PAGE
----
07/02/2012 12:53

In this part of the world, you see the fields of corn and soybeans, observe the growth, comment on the need for rain, and join in the anticipation of a good harvest. You somehow feel connected to the farmers as you watch the fields they attend and recognize their business as a big part of the local economy. A portion of this harvest feeds the animals you consume as meat but most of the crop has many other uses than supplying you with food. However, the same soil, air, water, and energy from the sun supply the food at your table. Some effort is needed on your part to connect the food you eat every day with a farmer or gardener.

            Those of you who raise vegetables in your gardens, or have a friend or neighbor who does, get to know a gardener. Seldom do you get to meet a gardener at the grocery store. You can get to know gardeners and the source of your produce when you take advantage of local farmers’ markets and other sources of locally grown foods. You can learn all about local foods around the country at Local Harvest. There you can locate by zip code options available to you to get acquainted with producers of food grown locally – including information about what is available and farm sites to visit. Just browse

            A local initiative, the Northwest Illinois Local Foods Task Force, is launching “an ongoing initiative that will help increase consumers’ awareness of foods that are produced locally and available from restaurants, caterers, and retailers throughout the county, identifying these foods will be easier due to a new symbol that sellers can use to mark fresh produce, packaged foods, and menu items.” Find out more at and search: Northwest Illinois Foods Task Force.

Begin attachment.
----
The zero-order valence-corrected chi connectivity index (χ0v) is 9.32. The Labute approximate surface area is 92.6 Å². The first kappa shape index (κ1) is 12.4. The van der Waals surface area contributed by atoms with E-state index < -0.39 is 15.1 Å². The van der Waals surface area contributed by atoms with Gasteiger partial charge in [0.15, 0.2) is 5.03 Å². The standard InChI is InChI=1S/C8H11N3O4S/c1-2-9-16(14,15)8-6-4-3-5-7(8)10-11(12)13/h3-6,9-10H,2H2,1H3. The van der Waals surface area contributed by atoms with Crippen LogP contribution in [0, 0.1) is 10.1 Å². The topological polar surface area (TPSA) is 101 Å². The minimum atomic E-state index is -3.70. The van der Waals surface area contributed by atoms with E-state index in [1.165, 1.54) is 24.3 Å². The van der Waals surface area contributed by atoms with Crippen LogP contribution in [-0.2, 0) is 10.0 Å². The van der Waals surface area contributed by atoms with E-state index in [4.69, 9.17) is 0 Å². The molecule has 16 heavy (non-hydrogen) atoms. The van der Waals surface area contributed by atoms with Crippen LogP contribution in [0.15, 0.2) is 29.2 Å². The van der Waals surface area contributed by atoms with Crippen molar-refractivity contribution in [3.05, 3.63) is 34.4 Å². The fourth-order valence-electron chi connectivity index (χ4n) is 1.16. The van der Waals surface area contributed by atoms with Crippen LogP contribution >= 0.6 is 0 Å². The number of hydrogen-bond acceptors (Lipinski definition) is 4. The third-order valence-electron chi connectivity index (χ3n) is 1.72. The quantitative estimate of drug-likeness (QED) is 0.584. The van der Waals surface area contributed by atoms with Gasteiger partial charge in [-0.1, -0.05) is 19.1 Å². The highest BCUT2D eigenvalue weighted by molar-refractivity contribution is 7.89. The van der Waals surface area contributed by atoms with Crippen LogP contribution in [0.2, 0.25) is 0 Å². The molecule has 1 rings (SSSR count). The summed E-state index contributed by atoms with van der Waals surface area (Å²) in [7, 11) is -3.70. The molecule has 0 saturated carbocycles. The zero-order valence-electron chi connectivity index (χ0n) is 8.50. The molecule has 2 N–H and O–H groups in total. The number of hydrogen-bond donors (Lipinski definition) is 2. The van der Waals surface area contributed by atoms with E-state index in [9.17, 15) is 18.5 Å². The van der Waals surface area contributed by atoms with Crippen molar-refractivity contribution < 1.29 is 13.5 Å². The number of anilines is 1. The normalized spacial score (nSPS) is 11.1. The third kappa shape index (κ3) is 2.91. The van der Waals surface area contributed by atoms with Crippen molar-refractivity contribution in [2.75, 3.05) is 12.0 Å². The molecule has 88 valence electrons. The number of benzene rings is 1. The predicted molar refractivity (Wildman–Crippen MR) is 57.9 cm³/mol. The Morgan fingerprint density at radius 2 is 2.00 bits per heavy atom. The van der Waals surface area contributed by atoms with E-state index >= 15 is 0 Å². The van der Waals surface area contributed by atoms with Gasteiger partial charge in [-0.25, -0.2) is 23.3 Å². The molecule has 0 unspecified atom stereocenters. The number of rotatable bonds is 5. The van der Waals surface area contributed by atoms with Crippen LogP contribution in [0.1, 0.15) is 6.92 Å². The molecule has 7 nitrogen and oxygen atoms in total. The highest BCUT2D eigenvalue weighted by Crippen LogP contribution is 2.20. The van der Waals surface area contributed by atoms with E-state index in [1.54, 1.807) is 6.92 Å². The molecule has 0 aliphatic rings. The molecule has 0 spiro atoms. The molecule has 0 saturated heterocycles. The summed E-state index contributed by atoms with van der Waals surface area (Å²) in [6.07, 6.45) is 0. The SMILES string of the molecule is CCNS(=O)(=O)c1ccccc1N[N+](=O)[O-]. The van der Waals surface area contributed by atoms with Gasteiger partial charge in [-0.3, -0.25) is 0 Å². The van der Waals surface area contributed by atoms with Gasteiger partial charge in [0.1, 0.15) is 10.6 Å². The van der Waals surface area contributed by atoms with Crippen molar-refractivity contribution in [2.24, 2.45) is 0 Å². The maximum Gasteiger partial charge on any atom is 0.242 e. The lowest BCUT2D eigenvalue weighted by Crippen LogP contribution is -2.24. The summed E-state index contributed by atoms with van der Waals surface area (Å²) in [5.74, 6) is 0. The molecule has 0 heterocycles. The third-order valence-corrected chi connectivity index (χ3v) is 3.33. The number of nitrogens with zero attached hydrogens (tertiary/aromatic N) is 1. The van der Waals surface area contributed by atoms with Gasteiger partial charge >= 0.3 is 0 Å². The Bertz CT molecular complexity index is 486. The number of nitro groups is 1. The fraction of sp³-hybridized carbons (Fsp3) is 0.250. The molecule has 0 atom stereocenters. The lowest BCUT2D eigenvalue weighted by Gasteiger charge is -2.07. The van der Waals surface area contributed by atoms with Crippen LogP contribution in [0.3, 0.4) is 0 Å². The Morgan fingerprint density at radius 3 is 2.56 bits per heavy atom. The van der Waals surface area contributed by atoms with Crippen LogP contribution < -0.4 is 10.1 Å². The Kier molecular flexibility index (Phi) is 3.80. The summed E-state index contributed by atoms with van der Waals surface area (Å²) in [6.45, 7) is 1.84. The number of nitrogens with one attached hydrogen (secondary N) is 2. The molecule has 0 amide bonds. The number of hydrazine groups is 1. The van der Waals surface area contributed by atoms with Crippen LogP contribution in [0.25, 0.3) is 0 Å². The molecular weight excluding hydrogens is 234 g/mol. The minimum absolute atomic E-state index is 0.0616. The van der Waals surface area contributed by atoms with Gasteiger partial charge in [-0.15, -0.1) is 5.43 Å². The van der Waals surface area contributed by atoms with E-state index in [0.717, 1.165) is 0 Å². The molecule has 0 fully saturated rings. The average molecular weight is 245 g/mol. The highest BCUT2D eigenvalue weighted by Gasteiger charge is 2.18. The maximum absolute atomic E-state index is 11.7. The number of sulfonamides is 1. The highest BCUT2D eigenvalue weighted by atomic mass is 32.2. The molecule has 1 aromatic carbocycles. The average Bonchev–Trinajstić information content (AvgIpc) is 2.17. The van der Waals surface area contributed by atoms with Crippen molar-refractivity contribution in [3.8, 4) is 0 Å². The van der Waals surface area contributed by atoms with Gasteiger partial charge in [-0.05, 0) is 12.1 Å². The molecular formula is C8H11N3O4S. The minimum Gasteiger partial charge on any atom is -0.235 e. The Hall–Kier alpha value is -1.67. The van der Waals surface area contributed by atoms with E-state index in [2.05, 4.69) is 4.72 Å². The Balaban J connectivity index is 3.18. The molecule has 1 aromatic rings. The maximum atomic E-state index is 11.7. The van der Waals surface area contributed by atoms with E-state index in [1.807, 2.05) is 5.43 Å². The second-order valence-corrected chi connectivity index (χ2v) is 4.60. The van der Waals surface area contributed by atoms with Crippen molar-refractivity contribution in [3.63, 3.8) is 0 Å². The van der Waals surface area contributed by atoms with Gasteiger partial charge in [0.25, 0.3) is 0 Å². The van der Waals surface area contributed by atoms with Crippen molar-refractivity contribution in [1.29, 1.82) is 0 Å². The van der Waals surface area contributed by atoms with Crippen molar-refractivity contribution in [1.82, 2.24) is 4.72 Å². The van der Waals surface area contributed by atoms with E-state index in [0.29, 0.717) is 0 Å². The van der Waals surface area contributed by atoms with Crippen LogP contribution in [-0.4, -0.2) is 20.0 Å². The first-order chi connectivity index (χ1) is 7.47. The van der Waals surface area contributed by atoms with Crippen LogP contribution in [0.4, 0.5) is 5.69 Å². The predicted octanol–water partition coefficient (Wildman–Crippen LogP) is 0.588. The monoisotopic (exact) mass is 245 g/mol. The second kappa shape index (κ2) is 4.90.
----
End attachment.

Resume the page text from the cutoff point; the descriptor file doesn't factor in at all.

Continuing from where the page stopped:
Margaret Larson, director, University of Illinois Extension – Stephenson County, and member of the Local Foods Task Force, lists several reasons to support local foods:

  • “Enjoy exceptional taste – Local food is fresher and locally grown varieties tend to be bred for taste and freshness, rather than shipping and shelf life.
  • “Strenthen the economy – Buying local keeps dollars circulating in the community.
  • “Support local farms – Local food is often sold directly by the farmer, allowing the grower to keep more of the profit.
  • “Encourage health and safety – Increasing your intake of fruits, vegetables, and wholesome dairy products is good for your health. Plus, knowing where your food comes from and how it is grown allows you to support a safe food supply.
  • “Protect the environment – Less reliance on shipping foods a long distance reduces carbon dioxide emissions and packing material. It also helps make farmland more profitable and sustainable.”

            Visit a farmer/gardener at a local farmer’s market. You’ll be glad you did.


Della Moen, Earth Team Volunteer, NRCS/Stephenson Soil and Water Conservation District, an equal opportunity provider and employer, 06/20/12 (for publication on 06/23/12 in the Journal- Standard, Freeport, Illinois)  Della can be reached at